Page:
Reposted from the Chasing the Red Queen blog with permission. The concept of cross-resistance is well known in the medical world and in research on bacteria. The idea is that when a bacterial strain becomes resistant to one antibiotic, it can become resistant to another similar antibiotic even though the bacteria has never been exposed to the second antibiotic. Bacteria are the best organisms for investigating this sort of resistance and there is tremendous interest in understanding how bacterial evolution is capable of such a feat. A report in the journal Nature Communications in July 2014 (doi:10.1038/ncomms5352) gave details on a study that tested E. coli exposed to 12 different antibiotics and then looked at genetic changes in response. Based on the data, the researchers created a cross-resistance network of interactions among the drugs in relation to the bacterial genetics. The network suggested some interesting conclusions. First, resistance to one antibiotic can lead to multidrug resistance and not necessarily among drugs that interact. Second, the evolution of resistance does not necessarily rely on new mutations, but can arise from a variety of genetic modifications. Taken together, the results suggest that cross-resistance is not a particularly unusual outcome and may even be predictable.
Lolium rigidum has developed resistance to multiple herbicides. Photo by microbiologybytes, used under Creative Commons licensing. Lolium rigidum has developed resistance to multiple herbicides. Photo by microbiologybytes, used under Creative Commons licensing.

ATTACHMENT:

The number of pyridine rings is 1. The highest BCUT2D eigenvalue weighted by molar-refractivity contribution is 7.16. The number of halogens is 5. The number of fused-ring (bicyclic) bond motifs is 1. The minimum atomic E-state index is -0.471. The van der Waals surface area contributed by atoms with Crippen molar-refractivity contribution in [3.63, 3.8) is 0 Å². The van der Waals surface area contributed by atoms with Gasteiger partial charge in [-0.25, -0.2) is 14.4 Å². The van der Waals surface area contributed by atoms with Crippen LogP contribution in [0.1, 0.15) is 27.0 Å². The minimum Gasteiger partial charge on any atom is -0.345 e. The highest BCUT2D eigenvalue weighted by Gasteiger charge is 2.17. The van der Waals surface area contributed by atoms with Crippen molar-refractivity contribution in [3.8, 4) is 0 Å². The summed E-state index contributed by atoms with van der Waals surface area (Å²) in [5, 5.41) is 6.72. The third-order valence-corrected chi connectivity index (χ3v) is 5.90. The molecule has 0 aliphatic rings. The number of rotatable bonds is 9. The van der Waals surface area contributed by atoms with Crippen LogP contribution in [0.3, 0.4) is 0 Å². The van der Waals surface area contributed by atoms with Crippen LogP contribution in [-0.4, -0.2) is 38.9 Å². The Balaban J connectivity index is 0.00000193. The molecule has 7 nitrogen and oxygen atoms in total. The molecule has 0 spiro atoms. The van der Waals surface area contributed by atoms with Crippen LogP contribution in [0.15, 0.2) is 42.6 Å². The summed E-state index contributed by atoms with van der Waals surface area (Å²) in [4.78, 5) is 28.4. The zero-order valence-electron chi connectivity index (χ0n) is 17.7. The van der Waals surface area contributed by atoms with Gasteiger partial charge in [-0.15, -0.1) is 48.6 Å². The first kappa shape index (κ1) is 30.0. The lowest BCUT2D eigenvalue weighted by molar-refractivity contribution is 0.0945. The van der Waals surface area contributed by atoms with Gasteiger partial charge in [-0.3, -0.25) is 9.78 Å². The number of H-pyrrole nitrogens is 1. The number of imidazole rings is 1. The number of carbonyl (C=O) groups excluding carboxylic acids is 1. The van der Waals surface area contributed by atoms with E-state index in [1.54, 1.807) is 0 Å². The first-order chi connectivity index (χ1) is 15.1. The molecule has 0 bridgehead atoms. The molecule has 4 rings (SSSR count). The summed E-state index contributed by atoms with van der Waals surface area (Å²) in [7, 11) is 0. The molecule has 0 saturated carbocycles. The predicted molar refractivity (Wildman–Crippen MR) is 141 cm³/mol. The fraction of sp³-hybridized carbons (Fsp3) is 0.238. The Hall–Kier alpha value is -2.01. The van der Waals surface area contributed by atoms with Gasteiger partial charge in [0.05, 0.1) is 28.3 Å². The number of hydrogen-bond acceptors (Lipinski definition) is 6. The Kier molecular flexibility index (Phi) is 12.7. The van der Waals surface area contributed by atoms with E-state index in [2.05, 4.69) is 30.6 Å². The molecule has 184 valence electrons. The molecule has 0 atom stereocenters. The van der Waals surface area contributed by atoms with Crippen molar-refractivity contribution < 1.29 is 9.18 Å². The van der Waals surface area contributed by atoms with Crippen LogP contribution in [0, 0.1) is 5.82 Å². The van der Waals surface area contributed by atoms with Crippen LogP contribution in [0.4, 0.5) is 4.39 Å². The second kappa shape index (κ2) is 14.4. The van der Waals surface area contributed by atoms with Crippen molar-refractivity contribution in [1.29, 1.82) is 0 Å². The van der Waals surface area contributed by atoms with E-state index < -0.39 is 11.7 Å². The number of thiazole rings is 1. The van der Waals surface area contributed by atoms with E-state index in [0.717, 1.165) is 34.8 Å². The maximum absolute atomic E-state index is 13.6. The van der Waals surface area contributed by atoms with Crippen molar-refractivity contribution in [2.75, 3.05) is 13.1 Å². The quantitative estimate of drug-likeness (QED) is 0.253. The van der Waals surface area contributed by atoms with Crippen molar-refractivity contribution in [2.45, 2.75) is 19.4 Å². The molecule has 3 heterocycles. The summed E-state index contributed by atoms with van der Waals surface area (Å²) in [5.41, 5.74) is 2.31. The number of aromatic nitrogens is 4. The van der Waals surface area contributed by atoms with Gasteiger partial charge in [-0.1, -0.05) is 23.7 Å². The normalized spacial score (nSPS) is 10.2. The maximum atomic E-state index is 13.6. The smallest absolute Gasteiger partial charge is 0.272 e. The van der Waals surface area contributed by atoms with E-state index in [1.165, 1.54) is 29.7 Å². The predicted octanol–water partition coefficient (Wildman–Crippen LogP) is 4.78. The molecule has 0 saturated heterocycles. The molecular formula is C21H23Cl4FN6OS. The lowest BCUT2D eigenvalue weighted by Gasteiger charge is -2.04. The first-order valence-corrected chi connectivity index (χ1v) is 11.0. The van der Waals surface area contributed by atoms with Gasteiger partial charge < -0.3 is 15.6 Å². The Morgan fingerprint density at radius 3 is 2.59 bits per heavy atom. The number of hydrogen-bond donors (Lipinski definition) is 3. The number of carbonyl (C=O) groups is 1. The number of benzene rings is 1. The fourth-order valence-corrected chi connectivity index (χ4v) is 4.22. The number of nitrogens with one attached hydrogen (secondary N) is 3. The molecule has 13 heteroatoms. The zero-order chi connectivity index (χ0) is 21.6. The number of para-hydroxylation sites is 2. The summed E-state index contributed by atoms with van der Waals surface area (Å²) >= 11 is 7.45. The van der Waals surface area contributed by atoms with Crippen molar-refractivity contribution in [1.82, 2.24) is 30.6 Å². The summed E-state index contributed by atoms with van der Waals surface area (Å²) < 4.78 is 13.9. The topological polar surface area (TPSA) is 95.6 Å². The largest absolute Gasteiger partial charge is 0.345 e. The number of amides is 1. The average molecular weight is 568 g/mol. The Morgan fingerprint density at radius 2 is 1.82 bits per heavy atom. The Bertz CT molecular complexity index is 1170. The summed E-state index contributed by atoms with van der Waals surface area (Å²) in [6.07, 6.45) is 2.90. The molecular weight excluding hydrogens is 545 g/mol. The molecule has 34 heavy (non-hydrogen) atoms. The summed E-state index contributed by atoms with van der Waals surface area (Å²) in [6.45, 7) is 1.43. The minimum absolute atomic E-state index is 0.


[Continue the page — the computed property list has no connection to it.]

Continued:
We see high levels of resistance to pesticides in insects and weeds in the world of agriculture. Can cross-resistance become a problem here also? It already has. Australia sheep ranchers depended on Lolium rigidum (rigid ryegrass) as a high quality forage. A great deal of effort went into developing better strains of Lolium in addition to strains that could withstand a farmer’s efforts to eliminate the weeds in the Lolium fields. When low wool prices forced many ranchers to shift to wheat farming, Lolium became a major weed of wheat fields. In many ways it was already adapted to the wheat fields having been a crop plant itself for so long. Worse, it rapidly became resistant to common herbicides and showed evidence of cross-resistance to new herbicides. Some strains of Lolium rigidum from Australia are now resistant to seven different categories of herbicides—more than any other common weed species in the world. This wouldn’t be such an issue if it weren’t for the fact that no new categories (Modes of Action) of herbicides have been developed since 1998 and the current herbicide arsenal is rapidly losing its effectiveness as newly resistant weed species emerge. If a multi-resistant weed with cross-resistance potential becomes widespread, farming in many places could be at risk. So cross resistance can emerge in one weed and in laboratory E. coli. Is that a huge problem? Perhaps. In a report published in Dec. 2014, Randall Bendis and Rick Relyea at the University of Pittsburg suggest the problem may be more widespread. They looked at ponds near agricultural fields that used the common insecticide chlorpyrifos, an organophosphate introduced in 1965. Common aquatic invertebrates in the ponds showed resistance to the chemicals used on the field and the closer the ponds were to the fields the greater the resistance (2014, Environmental Toxicology and Chemistry). That such resistance should emerge in non-target species as a consequence of proximity to the chemical is not surprising and has even been predicted. But Bendis and Relyea reported at the Ecological Society of America meeting in Aug. 2014 that lab tests showed cross-resistance in these organisms to unrelated chemicals that they have not yet been exposed to in the field. The consequences of such developments are hard to predict, but one of their observations is that resistance and cross-resistance could have serious consequences for the control of these organisms in ecosystems. The development of pesticide resistance is inevitable if the chemical is used intensively and across large regions. There are many ways to avoid this outcome. The first of which is to recognize that we continue to pursue chemical solutions to control problem organisms that are able to counter such chemical stress with ease. Now, we are faced with the fact that these organisms have even greater ability to resist our chemical attacks, abilities that we don’t understand but which we are facilitating with our actions.